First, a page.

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 Post subject: Re: Fuel cell costs
PostPosted: May 28, 2014 1:24 pm 
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cerebral wrote:
KitemanSA wrote:
cerebral wrote:
By the way to all the renewable opponents. We here in Germany got a 40% solar electricity load yesterday allthough i can see only one PV on one house in my neighbourhood.
And you did in late spring (low season load) on a Sunday (low weekly load) for an hour. Great system. And how much does your power cost? It is just behind Denmark for most expensive in the EU, no?


Solar in conjunction with wind power works actually great. They complement each other. If its cloudy in summer its very windy, if we have pure blue sky wind power decreases. In winter wind is abundant, especially offshore.
Speaking of poor electricity yields out of renewables. I dont want to be a pedant, but on the 11th may as it was very cloudy
wind power had a peak of 22GW and PV only 15GW. In total they produced that day 500GWh or 48% of Germanys electricity demand for the whole day. Peak power of both reached 67% on that day.

http://www.solarserver.de/fileadmin/use ... 1-5-14.pdf


What you omit to tell is the other may days which were all abysmally worse than your showcase day. From your source the may 2 was only 11% or so total wind and solar. On average from your source it was more like 20-25% of generation. So solar and wind can't deliver on 75% of the solution. How is that a good indicator of performance? In school getting 1 out of 4 answers correct would net you an F. No pass at all. In the mind of renewables enthusiasts, ticking 1 out of 4 is an A+ somehow.

I guess you renewables people have gotten used to low standards.


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 Post subject: Re: Fuel cell costs
PostPosted: May 28, 2014 7:41 pm 
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Typical January/February weather is not continuous storms.... often you just get a horrible cold mist sort of thing with no sunlight or wind at all.

There is almost no solar power available in Europe during the winter anyway - and since we get calm days you haven't suggested how this will be overcome.


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 Post subject: Re: Fuel cell costs
PostPosted: May 28, 2014 11:43 pm 
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Rightly or wrongly, a lot of wind power has been installed in Germany as also the Gujarat state of India. The least that could be done is to use it more effectively.
The mechanical power of the windmills should be used to compress air which could be stored in the towers of the mills, after suitable cladding. The compressed air can be used to match the requirement. It could be used directly for many uses at a lower cost.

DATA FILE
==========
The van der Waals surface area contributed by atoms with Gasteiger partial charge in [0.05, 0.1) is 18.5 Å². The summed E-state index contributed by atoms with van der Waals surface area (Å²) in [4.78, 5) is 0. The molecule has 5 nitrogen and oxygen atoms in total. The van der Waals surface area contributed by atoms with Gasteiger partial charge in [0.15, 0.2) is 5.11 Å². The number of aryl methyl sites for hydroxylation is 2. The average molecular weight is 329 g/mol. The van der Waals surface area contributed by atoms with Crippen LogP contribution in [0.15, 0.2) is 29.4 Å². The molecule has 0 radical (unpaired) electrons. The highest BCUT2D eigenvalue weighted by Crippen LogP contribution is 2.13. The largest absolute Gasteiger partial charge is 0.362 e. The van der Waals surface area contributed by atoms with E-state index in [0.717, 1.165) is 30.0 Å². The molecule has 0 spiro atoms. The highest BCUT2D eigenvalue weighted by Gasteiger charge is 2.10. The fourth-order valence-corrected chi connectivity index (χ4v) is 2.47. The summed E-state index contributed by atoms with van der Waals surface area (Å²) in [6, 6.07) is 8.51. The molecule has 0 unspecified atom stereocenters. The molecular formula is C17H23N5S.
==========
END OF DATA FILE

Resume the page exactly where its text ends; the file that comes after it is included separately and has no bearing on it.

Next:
http://en.wikipedia.org/wiki/Compressed ... gy_storage


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 Post subject: Re: Fuel cell costs
PostPosted: May 29, 2014 9:32 am 
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Joined: Mar 22, 2014 2:34 pm
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Location: Germany
i quit this discussion because of constantly being degraded as a 'renewable only proponent, surrealistic eco-nut'.
I notice an aggressive, unreasonable behaviour towards renewables.


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 Post subject: Re: Fuel cell costs
PostPosted: May 29, 2014 2:46 pm 
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cerebral wrote:
i quit this discussion because of constantly being degraded as a 'renewable only proponent, surrealistic eco-nut'.
I notice an aggressive, unreasonable behaviour towards renewables.


Not calling you that at all. I think the term "renewables enthusiast" is a good one. Enthusiast is a positive, but unrealistic term. I like the positive angle, we need more of that, if only renewables enthusiasts could be more realistic as to renewable energy's performances.


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 Post subject: Re: Fuel cell costs
PostPosted: May 29, 2014 3:07 pm 
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Joined: Dec 24, 2011 12:43 pm
Posts: 219
Location: Newport Beach, CA
Cyril R wrote:
cerebral wrote:
i quit this discussion because of constantly being degraded as a 'renewable only proponent, surrealistic eco-nut'.
I notice an aggressive, unreasonable behaviour towards renewables.


Not calling you that at all. I think the term "renewables enthusiast" is a good one. Enthusiast is a positive, but unrealistic term. I like the positive angle, we need more of that, if only renewables enthusiasts could be more realistic as to renewable energy's performances.


I have the same attitude. I have no beef with cerebral and you've been entirely reasonable. There is nothing wrong with liking renewables for their own sake. I think there is just a lot of fatigue with people like Caldicott and Sierra Club's Michael Brune, who repeatedly assert that a 100% renewable society is attainable and that nuclear is particularly dangerous.